The first premise – on the financial costs of helping failed states – is not necessarily true. Successful state-building / reconstruction can involve long deployments of foreign militaries and billions of dollars in international aid. Foreign engagement in Afghanistan, for example, has been anything but cheap. Yet, this costly “big footprint” approach is not the only available option in assisting fragile states. And that is a good thing, given the unavoidable reality of this age of austerity.

Europe, Japan, and America are clearly in the midst of an age of austerity. “Austerity” simply refers to a massive and sustained program of public spending cuts (and tax increases). Even without the massive deficit spending associated with the Great Recession (2007-), these established industrial states were facing structural imbalances. In all of these areas – but especially in Japan and most of Europe – rapidly aging populations are severely straining prior social welfare commitments. In the U.S., a pervasive anti-tax culture has also starved the state, and therefore led to more dramatic tradeoffs between domestic spending and foreign assistance. On current trends, the present decade is likely to remembered by much of the world as a “lost decade” economically, due to the circumstances of austerity.

No matter. The onset of austerity could actually be a helpful stimulus to creative thinking about responses to state failure. Because we must come up with low-cost solutions to state decay, it is more likely that we will do so. Two key options are the following: 1) provide diplomatic flexibility to redraw the territories of existing states and 2) in rare cases, allow “stateless zones,” rather than push the development of modern states where they are not wanted. You can read more about these and other low-cost solutions to state failure in my new book, State Failure: Realities, Risks, and Responses ($4.99, available from Amazon, Barnes and Noble, and Kobo).

South Africa’s Slide

This week’s Economist magazine highlights mounting troubles in Africa’s largest economy. Though South Africa is far from state failure, the heady optimism of early post-apartheid days is long gone. Even as many African countries are surging ahead, politically and economically, the “rainbow nation” is stalling out.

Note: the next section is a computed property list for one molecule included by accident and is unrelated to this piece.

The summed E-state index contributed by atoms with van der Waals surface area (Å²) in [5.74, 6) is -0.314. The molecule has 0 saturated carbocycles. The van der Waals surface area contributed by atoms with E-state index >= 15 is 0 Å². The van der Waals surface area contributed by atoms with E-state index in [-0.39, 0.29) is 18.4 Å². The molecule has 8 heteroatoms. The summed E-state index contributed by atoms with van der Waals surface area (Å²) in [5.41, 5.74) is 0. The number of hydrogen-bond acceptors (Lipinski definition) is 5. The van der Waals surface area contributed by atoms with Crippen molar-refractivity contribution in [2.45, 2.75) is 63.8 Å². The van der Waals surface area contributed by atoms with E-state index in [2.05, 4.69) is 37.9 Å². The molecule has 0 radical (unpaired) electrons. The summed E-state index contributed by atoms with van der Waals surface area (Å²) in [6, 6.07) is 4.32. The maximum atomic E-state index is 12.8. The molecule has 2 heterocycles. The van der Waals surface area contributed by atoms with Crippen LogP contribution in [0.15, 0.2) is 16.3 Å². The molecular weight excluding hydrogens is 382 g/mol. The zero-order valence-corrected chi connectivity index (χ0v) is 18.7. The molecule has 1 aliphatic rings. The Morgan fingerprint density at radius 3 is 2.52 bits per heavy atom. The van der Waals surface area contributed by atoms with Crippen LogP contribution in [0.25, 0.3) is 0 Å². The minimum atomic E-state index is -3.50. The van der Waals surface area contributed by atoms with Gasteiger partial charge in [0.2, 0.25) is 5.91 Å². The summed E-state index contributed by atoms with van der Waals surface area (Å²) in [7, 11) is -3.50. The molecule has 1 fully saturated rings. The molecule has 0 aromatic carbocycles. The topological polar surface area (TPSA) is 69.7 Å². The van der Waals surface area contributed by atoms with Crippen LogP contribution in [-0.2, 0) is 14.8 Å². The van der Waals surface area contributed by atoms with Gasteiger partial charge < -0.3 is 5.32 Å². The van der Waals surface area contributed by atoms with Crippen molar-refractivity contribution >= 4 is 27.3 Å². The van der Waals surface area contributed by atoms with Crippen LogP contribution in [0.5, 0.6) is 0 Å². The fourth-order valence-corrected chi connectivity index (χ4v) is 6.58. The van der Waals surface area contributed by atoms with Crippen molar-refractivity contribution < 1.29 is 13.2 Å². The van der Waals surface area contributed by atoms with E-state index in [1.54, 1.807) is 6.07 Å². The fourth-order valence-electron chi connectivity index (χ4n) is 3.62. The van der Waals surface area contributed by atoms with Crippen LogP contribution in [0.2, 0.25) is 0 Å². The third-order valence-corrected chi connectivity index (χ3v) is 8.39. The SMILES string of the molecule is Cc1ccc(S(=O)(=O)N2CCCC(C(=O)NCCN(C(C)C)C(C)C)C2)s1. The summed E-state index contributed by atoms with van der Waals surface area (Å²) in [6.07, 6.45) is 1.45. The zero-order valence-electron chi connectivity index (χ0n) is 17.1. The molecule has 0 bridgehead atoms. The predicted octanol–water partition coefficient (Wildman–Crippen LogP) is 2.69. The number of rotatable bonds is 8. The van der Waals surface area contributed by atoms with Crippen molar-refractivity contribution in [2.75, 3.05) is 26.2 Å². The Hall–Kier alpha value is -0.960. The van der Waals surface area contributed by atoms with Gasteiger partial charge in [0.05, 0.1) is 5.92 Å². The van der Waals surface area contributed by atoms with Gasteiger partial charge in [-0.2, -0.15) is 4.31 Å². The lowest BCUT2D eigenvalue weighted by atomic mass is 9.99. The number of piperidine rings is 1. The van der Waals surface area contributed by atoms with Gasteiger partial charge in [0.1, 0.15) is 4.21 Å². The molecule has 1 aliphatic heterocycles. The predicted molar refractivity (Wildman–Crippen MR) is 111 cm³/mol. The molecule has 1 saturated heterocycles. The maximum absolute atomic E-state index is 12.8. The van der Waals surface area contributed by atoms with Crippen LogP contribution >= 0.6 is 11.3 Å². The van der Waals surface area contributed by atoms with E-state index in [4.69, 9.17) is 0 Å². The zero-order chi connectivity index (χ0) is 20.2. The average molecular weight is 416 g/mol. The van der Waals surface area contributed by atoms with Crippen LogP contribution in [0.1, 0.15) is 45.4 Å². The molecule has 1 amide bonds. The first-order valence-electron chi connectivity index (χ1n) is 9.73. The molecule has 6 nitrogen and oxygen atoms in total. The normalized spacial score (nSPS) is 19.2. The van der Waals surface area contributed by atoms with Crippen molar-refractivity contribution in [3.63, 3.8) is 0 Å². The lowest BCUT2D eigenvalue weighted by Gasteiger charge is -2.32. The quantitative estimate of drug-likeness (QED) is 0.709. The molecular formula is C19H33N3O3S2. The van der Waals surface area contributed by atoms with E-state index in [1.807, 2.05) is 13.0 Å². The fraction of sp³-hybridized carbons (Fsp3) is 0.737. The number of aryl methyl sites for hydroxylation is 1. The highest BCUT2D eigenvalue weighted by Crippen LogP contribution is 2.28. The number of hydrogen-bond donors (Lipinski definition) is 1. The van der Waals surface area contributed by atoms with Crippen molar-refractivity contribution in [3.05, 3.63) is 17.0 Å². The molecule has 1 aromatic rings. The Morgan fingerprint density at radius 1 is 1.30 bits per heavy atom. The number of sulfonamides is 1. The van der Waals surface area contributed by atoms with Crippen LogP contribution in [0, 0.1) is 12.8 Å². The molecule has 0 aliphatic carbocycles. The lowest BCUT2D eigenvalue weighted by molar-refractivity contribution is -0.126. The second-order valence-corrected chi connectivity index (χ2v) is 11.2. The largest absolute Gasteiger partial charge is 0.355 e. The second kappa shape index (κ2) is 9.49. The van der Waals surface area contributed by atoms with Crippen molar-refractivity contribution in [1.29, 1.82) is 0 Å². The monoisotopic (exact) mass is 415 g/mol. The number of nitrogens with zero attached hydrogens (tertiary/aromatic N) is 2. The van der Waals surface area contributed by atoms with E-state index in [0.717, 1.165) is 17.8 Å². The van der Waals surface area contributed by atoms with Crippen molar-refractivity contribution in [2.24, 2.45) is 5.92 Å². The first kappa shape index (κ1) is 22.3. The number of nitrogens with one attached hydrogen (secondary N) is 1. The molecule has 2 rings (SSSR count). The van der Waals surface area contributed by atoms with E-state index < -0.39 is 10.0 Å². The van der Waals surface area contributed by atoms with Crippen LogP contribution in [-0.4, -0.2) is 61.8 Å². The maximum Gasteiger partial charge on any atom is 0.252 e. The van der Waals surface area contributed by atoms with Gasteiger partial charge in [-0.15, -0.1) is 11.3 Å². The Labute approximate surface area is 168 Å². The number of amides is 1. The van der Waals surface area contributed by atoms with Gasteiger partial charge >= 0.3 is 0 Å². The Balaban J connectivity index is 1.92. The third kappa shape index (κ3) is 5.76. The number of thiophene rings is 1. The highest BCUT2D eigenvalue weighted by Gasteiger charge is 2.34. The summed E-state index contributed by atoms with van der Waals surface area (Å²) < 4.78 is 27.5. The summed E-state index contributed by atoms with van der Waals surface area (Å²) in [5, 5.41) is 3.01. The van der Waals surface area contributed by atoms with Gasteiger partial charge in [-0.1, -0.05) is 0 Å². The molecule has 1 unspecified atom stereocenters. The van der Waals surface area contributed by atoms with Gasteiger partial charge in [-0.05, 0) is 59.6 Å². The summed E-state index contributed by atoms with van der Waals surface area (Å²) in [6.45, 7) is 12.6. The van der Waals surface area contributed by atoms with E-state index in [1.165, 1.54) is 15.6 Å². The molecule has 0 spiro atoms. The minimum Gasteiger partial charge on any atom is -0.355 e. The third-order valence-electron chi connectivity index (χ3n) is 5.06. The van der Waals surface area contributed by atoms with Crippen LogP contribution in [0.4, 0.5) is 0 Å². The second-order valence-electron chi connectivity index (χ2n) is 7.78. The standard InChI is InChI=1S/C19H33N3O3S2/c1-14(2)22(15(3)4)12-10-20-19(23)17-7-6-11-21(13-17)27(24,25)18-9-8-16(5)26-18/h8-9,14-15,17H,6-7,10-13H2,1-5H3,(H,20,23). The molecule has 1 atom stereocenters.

Mandela’s land is dear to me, since I have traveled there three times in the last few years, leading groups on two occasions. It is a land of tremendous beauty and potential, but the current political climate and nagging legacies of the white supremacist era are holding South Africa back.

The main obstacle to South Africa’s progress is an uncompetitive electoral landscape, which breeds corruption and bad governance. There is no way around it: the ruling African National Congress (ANC) has lost its way. Though South African elections are basically free and fair, a serious opposition party is yet to emerge as the country nears two decades since the end of apartheid. The ANC’s dominance must be broken, if only for a short time, if the country is to move forward.

Lack of electoral competition is hardly the only challenge that South Africa faces. As the Economist’s special report highlights, South Africa’s schools are in pitiful shape. Many of the country’s southern African neighbors produce better outcomes, and that with less spending per student. To be fair, these neighboring states do not have to deal with the fallout of the struggle against apartheid. During the last 15 years of white minority rule, widespread protests and civil unrest led to a “lost generation” with respect to education. And, despite some recent gains, HIV/AIDS persists as a major burden for the country. And we could go on.

Let’s hope that South Africa’s current travails are simply a rough patch in an otherwise promising post-apartheid narrative. Africa and the world need a stable, free, and prosperous South Africa. And, after the nightmare of apartheid, it would be tragic if South Africa goes the way of Zimbabwe.